Male Jaguar Sighted in the United States
TUCSON, Arizona, November 22, 2011 (ENS) – For the first time since 2009, a jaguar has been found roaming the wilds of southern Arizona. The jaguar was photographed by a hunter on Saturday and confirmed by the Arizona Game and Fish Department to be a roughly 200-pound male in good condition.
Arizona Game and Fish received the report on Saturday morning from an experienced hunter using dogs to hunt mountain lions. The dogs pursued the animal and treed it 15 feet up in a mesquite tree, and the hunter was able to obtain photographs and video.
After photographing the jaguar, the hunter quickly left the area with his dogs and observed from a distant point. The jaguar remained in the tree for about 15 minutes and then headed south.
Game and Fish categorizes the report as a Class I-10, meaning the report is considered verifiable or highly probable, and visual or physical evidence is provided and confirmed.
Arizona Game and Fish officer investigates the tree where a hunter’s dogs treed a jaguar. (Photo courtesy Arizona Game and Fish)
Officers from the state agency collected hair samples from the area where the jaguar was found for possible DNA testing.
Based on the images provided by the hunter, biologists believe the jaguar is an adult male that appeared in good, healthy condition and weighed approximately 200 pounds.
Biologists will compare the photos and video to images of other jaguars photographed in Arizona in the past. They will try to use comparisons between a jaguar’s unique rosettes to determine if the animal has been identified previously.
The agency says that four of the last five confirmed jaguar sightings in Arizona have been reported by hunters, who all took responsible action to document the animal, report it to Game and Fish, and remove their dogs from the area once the animal was identified as a jaguar. These hunters have provided biologists with critical information that may not otherwise be known, information that will help increase the understanding of the species’ existence in the borderland area.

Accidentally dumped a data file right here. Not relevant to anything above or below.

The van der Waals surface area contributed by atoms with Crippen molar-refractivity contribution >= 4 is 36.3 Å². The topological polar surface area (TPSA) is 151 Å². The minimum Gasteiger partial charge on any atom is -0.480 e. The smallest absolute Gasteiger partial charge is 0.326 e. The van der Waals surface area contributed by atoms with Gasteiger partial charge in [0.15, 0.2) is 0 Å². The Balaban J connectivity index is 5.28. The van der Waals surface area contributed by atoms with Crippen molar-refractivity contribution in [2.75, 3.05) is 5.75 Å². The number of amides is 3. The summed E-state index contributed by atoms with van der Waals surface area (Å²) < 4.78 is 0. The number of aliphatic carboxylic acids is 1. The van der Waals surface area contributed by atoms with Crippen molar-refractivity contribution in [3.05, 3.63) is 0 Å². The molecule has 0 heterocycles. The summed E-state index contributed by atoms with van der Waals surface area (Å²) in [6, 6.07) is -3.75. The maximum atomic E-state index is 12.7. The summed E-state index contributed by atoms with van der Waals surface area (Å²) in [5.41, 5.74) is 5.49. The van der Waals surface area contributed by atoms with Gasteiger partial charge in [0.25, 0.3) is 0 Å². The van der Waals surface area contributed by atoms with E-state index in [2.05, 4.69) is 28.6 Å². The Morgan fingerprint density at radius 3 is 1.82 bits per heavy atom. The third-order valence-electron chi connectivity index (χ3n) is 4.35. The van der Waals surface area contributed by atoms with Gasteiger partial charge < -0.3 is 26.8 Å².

Jaguars once ranged from southern South America through Central America and Mexico and into the southern United States. Arizona Game and Fish said Monday, “It is believed that southern Arizona is the most northern part of the range for a population of jaguars living in Sonora, Mexico.”
The species has been protected outside of the United States under the Endangered Species Act since 1973. That protection was extended to jaguars within the United States in 1997, the year after their presence in the Arizona and New Mexico borderlands was confirmed.
The last known jaguar in Arizona, named “Macho B,” died after being illegally trapped by a contractor for the Arizona Game and Fish. Macho B roamed Arizona from 1996 to 2009, but was never known to have mated.
A jaguar roars. (Photo by MorningThief581)
“It’s heartening to see that at least one jaguar is back in southern Arizona,” said Michael Robinson of the nonprofit Center for Biological Diversity.
“Jaguars are an integral part of the mountains, deserts and forests of the Southwest where they have lived for many thousands of years,” said Robinson. “They are stunning animals that fascinate the imagination and help maintain the health of their prey and habitat.”
Jaguars were placed on the federal Endangered Species List in 1997, following advocacy of jaguar conservation by the Center for Biological Diversity.
The Center also won a court order requiring the U.S. Fish and Wildlife Service to develop a jaguar recovery plan and designate critical habitat where the jaguar’s recovery will be prioritized. A draft recovery plan and draft critical habitat rule are both expected next year.
Jaguars are the only cat species in North America that roars. They prey on small mammals, fish, birds and reptiles. Females breed year-round and have litters of one to four cubs that stay with their mother for nearly two years.
As noted by the U.S. Fish and Wildlife Service in a 2006 report, there appears to be “regular intermittent use of the borderlands area by wide-ranging males.
The report notes that because there has been “no indication of the presence of females or cubs,” the physical and biological features in the United States may allow individual transient jaguars to survive, at least temporarily, but do not support a breeding population.
The last female jaguar in the United States was killed in 1963 in east-central Arizona, and no jaguar reproduction has been documented in the country since then.
“Jaguars live and breed south of the border in Mexico and have repeatedly recolonized habitat in the southwestern United States,” said Robinson. “If we give them a chance and keep their movement corridors unobstructed, it is only a matter of time before we will have breeding animals in the U.S.”
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